Radiant exitance (or emittance) is a term of radiometry and is defined as the radiant flux (optical power = energy per unit time) which is emitted by some surface (e.g. of a light source) per unit area. For example, if an optical power of 1 μW is radiated from an area of 1 m2, the radiant excitance is 1 μW / 1 mm2 = 1 W/m2.
In the SI system, the units of the radiant exitance are W/m2 (watts per square meter). The related term irradiance has the same units, but applies to received radiation.
A related quantity is the spectral exitance, which is the exitance per unit frequency or wavelength interval. It has units of W / (m2 Hz) or W / (m2 nm), for example.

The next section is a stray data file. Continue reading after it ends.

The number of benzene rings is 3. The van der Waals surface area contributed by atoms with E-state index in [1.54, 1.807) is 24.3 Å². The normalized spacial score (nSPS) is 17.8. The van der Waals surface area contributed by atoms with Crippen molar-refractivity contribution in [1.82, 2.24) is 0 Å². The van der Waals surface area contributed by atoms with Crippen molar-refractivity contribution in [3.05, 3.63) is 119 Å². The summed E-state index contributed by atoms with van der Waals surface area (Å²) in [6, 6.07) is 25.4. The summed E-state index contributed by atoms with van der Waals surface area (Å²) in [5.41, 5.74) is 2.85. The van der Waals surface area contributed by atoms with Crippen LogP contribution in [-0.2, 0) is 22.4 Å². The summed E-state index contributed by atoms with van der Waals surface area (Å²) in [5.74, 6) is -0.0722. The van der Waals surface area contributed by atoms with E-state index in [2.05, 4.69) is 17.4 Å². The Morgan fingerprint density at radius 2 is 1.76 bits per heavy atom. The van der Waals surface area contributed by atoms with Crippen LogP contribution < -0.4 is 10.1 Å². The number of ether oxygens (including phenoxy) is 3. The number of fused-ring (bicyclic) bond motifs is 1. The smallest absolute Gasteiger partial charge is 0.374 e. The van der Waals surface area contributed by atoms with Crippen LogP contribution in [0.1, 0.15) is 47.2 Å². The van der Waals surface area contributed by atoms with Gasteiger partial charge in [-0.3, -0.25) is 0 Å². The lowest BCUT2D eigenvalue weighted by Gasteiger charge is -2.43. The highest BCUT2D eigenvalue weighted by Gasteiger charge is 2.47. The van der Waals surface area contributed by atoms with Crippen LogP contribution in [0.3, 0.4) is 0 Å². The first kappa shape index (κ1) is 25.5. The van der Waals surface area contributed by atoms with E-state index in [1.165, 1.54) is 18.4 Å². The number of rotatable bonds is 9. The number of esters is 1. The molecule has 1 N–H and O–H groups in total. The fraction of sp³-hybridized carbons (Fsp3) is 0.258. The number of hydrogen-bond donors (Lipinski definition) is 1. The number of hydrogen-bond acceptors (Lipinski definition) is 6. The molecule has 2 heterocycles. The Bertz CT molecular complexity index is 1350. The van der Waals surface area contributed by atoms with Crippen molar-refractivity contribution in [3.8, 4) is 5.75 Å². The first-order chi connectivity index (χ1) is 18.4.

The corresponding photometric quantity is the luminous exitance.
Example: Radiant Exitance of Blackbody Radiation
from which one can calculate the spectral exitance by integration over all solid angles of a hemisphere:
If this is integrated over all frequencies, one obtains the Stefan–Boltzmann law for the radiant exitance of thermal radiation of a black body:
with the Stefan–Boltzmann constant σ ≈ 5.6704 · 10−8 W m−2 K−4.
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